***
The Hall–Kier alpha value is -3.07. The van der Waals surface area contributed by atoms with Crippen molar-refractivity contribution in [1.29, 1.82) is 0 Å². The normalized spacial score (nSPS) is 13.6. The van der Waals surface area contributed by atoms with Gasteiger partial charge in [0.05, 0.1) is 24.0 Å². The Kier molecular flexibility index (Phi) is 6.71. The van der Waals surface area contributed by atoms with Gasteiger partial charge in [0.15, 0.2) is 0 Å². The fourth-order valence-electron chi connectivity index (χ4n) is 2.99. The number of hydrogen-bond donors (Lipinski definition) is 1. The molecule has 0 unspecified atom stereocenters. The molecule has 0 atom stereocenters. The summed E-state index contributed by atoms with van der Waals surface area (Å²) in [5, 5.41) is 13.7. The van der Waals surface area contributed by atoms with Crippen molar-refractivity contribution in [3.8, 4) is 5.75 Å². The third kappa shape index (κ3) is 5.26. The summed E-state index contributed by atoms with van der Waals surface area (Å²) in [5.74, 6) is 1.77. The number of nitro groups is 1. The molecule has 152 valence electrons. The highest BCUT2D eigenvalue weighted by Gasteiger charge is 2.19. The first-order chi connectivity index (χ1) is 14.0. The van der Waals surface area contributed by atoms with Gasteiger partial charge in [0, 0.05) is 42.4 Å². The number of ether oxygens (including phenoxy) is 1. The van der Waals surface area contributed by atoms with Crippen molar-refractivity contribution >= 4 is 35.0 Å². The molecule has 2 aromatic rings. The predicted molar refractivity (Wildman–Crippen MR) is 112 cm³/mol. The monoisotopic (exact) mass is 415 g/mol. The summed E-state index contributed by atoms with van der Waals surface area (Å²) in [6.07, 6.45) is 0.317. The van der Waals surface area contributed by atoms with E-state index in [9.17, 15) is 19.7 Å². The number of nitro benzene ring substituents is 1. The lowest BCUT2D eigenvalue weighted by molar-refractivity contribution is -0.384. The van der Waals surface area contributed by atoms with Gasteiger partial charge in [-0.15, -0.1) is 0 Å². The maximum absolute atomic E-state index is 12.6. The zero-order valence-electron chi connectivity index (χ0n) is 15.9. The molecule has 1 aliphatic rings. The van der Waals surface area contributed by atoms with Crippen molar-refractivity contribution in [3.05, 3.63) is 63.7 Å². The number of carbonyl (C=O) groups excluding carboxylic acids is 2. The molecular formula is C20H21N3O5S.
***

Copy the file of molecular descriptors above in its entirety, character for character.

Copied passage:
The Hall–Kier alpha value is -3.07. The van der Waals surface area contributed by atoms with Crippen molar-refractivity contribution in [1.29, 1.82) is 0 Å². The normalized spacial score (nSPS) is 13.6. The van der Waals surface area contributed by atoms with Gasteiger partial charge in [0.05, 0.1) is 24.0 Å². The Kier molecular flexibility index (Phi) is 6.71. The van der Waals surface area contributed by atoms with Gasteiger partial charge in [0.15, 0.2) is 0 Å². The fourth-order valence-electron chi connectivity index (χ4n) is 2.99. The number of hydrogen-bond donors (Lipinski definition) is 1. The molecule has 0 unspecified atom stereocenters. The molecule has 0 atom stereocenters. The summed E-state index contributed by atoms with van der Waals surface area (Å²) in [5, 5.41) is 13.7. The van der Waals surface area contributed by atoms with Crippen molar-refractivity contribution in [3.8, 4) is 5.75 Å². The third kappa shape index (κ3) is 5.26. The summed E-state index contributed by atoms with van der Waals surface area (Å²) in [5.74, 6) is 1.77. The number of nitro groups is 1. The molecule has 152 valence electrons. The highest BCUT2D eigenvalue weighted by Gasteiger charge is 2.19. The first-order chi connectivity index (χ1) is 14.0. The van der Waals surface area contributed by atoms with Gasteiger partial charge in [0, 0.05) is 42.4 Å². The number of ether oxygens (including phenoxy) is 1. The van der Waals surface area contributed by atoms with Crippen molar-refractivity contribution >= 4 is 35.0 Å². The molecule has 2 aromatic rings. The predicted molar refractivity (Wildman–Crippen MR) is 112 cm³/mol. The monoisotopic (exact) mass is 415 g/mol. The summed E-state index contributed by atoms with van der Waals surface area (Å²) in [6.07, 6.45) is 0.317. The van der Waals surface area contributed by atoms with E-state index in [9.17, 15) is 19.7 Å². The number of nitro benzene ring substituents is 1. The lowest BCUT2D eigenvalue weighted by molar-refractivity contribution is -0.384. The van der Waals surface area contributed by atoms with Gasteiger partial charge in [-0.15, -0.1) is 0 Å². The maximum absolute atomic E-state index is 12.6. The zero-order valence-electron chi connectivity index (χ0n) is 15.9. The molecule has 1 aliphatic rings. The van der Waals surface area contributed by atoms with Crippen molar-refractivity contribution in [3.05, 3.63) is 63.7 Å². The number of carbonyl (C=O) groups excluding carboxylic acids is 2. The molecular formula is C20H21N3O5S.